What Computer Music
I know I said I wasn't going to do any more posts for a couple of weeks but Matt replied to my second computer music post. Of course he did so in his usual thoughtful manner but I really have to take issue with much of what he said - hence this post. Let's take a look at some of Matt's comments on analogue-versus-digital electronica and see how these comments they apply to my theories and music.
"Looking into synths I've come to appreciate the difference between computer sonic synthesis, the "Rompler" style of synthesiser (essentially manipulating samples to create sound) and the older "Analogue" synthesisers."
I'm not sure these categories apply to what I - or the majority of contemporary computer music producers - do. Perhaps the more relevant categories would be "granular synthesis" (manipulating samples by breaking them down to a molecular level and moving the particles around) and "virtual analogue synthesis" (computer-modeled oscillators and envelopes).
"With Analogue synths one is actively shaping the sonic envelope generated by oscillators. It's the difference between carving a statue out of stone and I dunno, ordering a sculpture off a website."
From my point of view, the difference between analogue synthesis and granular synthesis is the difference between playing an acoustic guitar and playing with psycho-acoustic space.
"There's always something very physical and tactile, very "of-human-dimension" about Analogue electronic music that I find appealing too."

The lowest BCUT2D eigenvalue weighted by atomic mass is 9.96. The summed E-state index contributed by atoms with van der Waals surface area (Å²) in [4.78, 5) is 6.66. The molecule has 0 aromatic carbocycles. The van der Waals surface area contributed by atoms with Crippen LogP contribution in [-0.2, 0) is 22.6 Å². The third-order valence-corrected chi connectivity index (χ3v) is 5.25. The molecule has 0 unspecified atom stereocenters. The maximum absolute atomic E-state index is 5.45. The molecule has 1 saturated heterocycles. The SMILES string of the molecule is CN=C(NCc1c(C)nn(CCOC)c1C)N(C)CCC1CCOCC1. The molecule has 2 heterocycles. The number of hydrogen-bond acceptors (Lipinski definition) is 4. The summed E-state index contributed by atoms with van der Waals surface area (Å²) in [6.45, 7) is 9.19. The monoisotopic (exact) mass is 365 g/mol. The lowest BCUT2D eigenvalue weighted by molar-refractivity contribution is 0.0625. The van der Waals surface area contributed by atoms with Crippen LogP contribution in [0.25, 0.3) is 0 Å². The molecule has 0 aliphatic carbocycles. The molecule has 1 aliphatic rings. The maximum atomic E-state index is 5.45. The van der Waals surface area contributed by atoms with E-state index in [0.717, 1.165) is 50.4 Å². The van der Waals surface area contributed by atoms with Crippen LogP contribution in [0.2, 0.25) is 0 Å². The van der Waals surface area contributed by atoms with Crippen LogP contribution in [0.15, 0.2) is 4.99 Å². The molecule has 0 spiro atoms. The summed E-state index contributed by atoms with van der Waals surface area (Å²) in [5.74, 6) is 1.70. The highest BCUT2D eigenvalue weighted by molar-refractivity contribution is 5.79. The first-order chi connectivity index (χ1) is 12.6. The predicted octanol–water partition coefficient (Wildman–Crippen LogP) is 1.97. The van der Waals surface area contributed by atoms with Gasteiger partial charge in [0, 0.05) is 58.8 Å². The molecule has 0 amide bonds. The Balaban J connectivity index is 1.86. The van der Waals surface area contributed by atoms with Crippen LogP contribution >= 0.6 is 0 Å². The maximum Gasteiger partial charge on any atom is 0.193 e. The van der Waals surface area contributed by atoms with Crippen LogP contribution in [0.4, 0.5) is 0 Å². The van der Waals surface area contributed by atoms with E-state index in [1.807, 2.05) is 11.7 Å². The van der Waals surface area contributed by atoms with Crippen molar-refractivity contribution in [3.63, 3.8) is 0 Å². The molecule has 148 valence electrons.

Funny how old synth music that probably sounded impossibly alien and robotic at the time now strikes our ears as specifically human.
Actually, there's something incredibly tactile about granular synthesis - the ability to take any sound, bust it up into atoms and twist it inside out, in real-time. In my experience, nothing in conventional musical practice or instrumentation comes close to allowing this kind of hands-on sonic manipulation.
I've also always tried to include a more literally tactile element in my computer music practice. My Max patches are entirely around a Behringer BCR 2000 MIDI controller (as pictured at the top of this post). Basically the whole set up is designed to act as a virtual version of the Behringer or - to put it more accurately - I use Max/MSP to turn the Behringer into a kind of granular synthesis hardware instrument. The Behringer has, I think, 32 knobs and 16 buttons, which effectively means that I can do most of what I need to in a live performance without even touching my laptop's track-pad.
"Recently I've tended to find Electronic music made on computers flat, "
Surely, then, Matt is simply hearing the wrong computer music. I guess I'll have to send him copies of my glitch classics and new electronic underground mixes. I'll also use this opportunity to link to my series of posts on a few random masterworks of more-or-less recent glitchy and/or software-based electronica, all of which are highly recommended.
Frank Bretschneider - Curve
Ultra Milkmaids - Disko 2K